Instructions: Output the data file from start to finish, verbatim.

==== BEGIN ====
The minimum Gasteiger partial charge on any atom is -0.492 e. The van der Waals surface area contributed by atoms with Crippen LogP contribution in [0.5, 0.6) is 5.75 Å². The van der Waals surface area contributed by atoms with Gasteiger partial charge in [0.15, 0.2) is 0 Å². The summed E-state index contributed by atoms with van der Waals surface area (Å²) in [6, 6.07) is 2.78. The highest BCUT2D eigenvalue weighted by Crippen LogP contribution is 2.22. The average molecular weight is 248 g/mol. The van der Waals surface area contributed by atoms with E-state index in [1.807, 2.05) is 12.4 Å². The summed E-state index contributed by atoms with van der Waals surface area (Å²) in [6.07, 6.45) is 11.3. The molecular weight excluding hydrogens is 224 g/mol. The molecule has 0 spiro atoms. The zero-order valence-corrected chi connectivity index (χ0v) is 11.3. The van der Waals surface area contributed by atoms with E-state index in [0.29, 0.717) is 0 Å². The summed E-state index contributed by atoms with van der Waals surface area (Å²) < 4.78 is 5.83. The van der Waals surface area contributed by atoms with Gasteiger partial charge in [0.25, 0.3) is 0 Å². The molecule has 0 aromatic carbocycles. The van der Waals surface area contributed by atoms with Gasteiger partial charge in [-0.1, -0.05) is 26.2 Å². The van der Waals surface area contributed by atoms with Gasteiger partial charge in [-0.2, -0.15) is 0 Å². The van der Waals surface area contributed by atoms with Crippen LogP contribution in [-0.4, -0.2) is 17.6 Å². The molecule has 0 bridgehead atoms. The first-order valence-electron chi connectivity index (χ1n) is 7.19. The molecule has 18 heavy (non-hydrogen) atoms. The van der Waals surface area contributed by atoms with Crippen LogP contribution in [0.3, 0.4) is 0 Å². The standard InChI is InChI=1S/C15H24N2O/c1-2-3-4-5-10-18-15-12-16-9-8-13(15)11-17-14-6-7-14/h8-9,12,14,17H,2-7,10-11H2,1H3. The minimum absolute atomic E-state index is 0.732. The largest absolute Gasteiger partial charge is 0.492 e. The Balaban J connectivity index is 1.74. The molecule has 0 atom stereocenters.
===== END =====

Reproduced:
The minimum Gasteiger partial charge on any atom is -0.492 e. The van der Waals surface area contributed by atoms with Crippen LogP contribution in [0.5, 0.6) is 5.75 Å². The van der Waals surface area contributed by atoms with Gasteiger partial charge in [0.15, 0.2) is 0 Å². The summed E-state index contributed by atoms with van der Waals surface area (Å²) in [6, 6.07) is 2.78. The highest BCUT2D eigenvalue weighted by Crippen LogP contribution is 2.22. The average molecular weight is 248 g/mol. The van der Waals surface area contributed by atoms with E-state index in [1.807, 2.05) is 12.4 Å². The summed E-state index contributed by atoms with van der Waals surface area (Å²) in [6.07, 6.45) is 11.3. The molecular weight excluding hydrogens is 224 g/mol. The molecule has 0 spiro atoms. The zero-order valence-corrected chi connectivity index (χ0v) is 11.3. The van der Waals surface area contributed by atoms with E-state index in [0.29, 0.717) is 0 Å². The summed E-state index contributed by atoms with van der Waals surface area (Å²) < 4.78 is 5.83. The van der Waals surface area contributed by atoms with Gasteiger partial charge in [0.25, 0.3) is 0 Å². The molecule has 0 aromatic carbocycles. The van der Waals surface area contributed by atoms with Gasteiger partial charge in [-0.1, -0.05) is 26.2 Å². The van der Waals surface area contributed by atoms with Gasteiger partial charge in [-0.2, -0.15) is 0 Å². The van der Waals surface area contributed by atoms with Crippen LogP contribution in [-0.4, -0.2) is 17.6 Å². The molecule has 0 bridgehead atoms. The first-order valence-electron chi connectivity index (χ1n) is 7.19. The molecule has 18 heavy (non-hydrogen) atoms. The van der Waals surface area contributed by atoms with Crippen LogP contribution in [0.3, 0.4) is 0 Å². The standard InChI is InChI=1S/C15H24N2O/c1-2-3-4-5-10-18-15-12-16-9-8-13(15)11-17-14-6-7-14/h8-9,12,14,17H,2-7,10-11H2,1H3. The minimum absolute atomic E-state index is 0.732. The largest absolute Gasteiger partial charge is 0.492 e. The Balaban J connectivity index is 1.74. The molecule has 0 atom stereocenters.